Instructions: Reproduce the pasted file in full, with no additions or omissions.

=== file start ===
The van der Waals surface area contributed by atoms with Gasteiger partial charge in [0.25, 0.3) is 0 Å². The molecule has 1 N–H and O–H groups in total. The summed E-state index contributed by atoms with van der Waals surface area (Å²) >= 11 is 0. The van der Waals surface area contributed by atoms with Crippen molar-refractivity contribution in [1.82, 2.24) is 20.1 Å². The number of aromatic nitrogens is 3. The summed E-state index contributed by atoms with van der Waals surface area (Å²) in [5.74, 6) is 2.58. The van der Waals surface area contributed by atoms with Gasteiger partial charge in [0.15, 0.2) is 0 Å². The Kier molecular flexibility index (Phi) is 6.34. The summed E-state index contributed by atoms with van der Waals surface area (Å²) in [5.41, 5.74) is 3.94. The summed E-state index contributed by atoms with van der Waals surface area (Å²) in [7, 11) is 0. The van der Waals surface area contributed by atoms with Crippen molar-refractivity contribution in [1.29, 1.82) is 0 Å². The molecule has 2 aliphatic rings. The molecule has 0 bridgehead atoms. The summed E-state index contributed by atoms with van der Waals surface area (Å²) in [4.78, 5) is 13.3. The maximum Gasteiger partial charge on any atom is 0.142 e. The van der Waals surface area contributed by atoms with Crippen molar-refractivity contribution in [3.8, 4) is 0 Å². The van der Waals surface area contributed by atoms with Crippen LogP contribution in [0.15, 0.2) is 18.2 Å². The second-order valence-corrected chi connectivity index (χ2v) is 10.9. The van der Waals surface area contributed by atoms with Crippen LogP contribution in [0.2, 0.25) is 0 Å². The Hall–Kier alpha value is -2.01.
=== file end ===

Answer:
The van der Waals surface area contributed by atoms with Gasteiger partial charge in [0.25, 0.3) is 0 Å². The molecule has 1 N–H and O–H groups in total. The summed E-state index contributed by atoms with van der Waals surface area (Å²) >= 11 is 0. The van der Waals surface area contributed by atoms with Crippen molar-refractivity contribution in [1.82, 2.24) is 20.1 Å². The number of aromatic nitrogens is 3. The summed E-state index contributed by atoms with van der Waals surface area (Å²) in [5.74, 6) is 2.58. The van der Waals surface area contributed by atoms with Gasteiger partial charge in [0.15, 0.2) is 0 Å². The Kier molecular flexibility index (Phi) is 6.34. The summed E-state index contributed by atoms with van der Waals surface area (Å²) in [5.41, 5.74) is 3.94. The summed E-state index contributed by atoms with van der Waals surface area (Å²) in [7, 11) is 0. The van der Waals surface area contributed by atoms with Crippen molar-refractivity contribution in [1.29, 1.82) is 0 Å². The molecule has 2 aliphatic rings. The molecule has 0 bridgehead atoms. The summed E-state index contributed by atoms with van der Waals surface area (Å²) in [4.78, 5) is 13.3. The maximum Gasteiger partial charge on any atom is 0.142 e. The van der Waals surface area contributed by atoms with Crippen molar-refractivity contribution in [3.8, 4) is 0 Å². The van der Waals surface area contributed by atoms with Crippen LogP contribution in [0.15, 0.2) is 18.2 Å². The second-order valence-corrected chi connectivity index (χ2v) is 10.9. The van der Waals surface area contributed by atoms with Crippen LogP contribution in [0.2, 0.25) is 0 Å². The Hall–Kier alpha value is -2.01.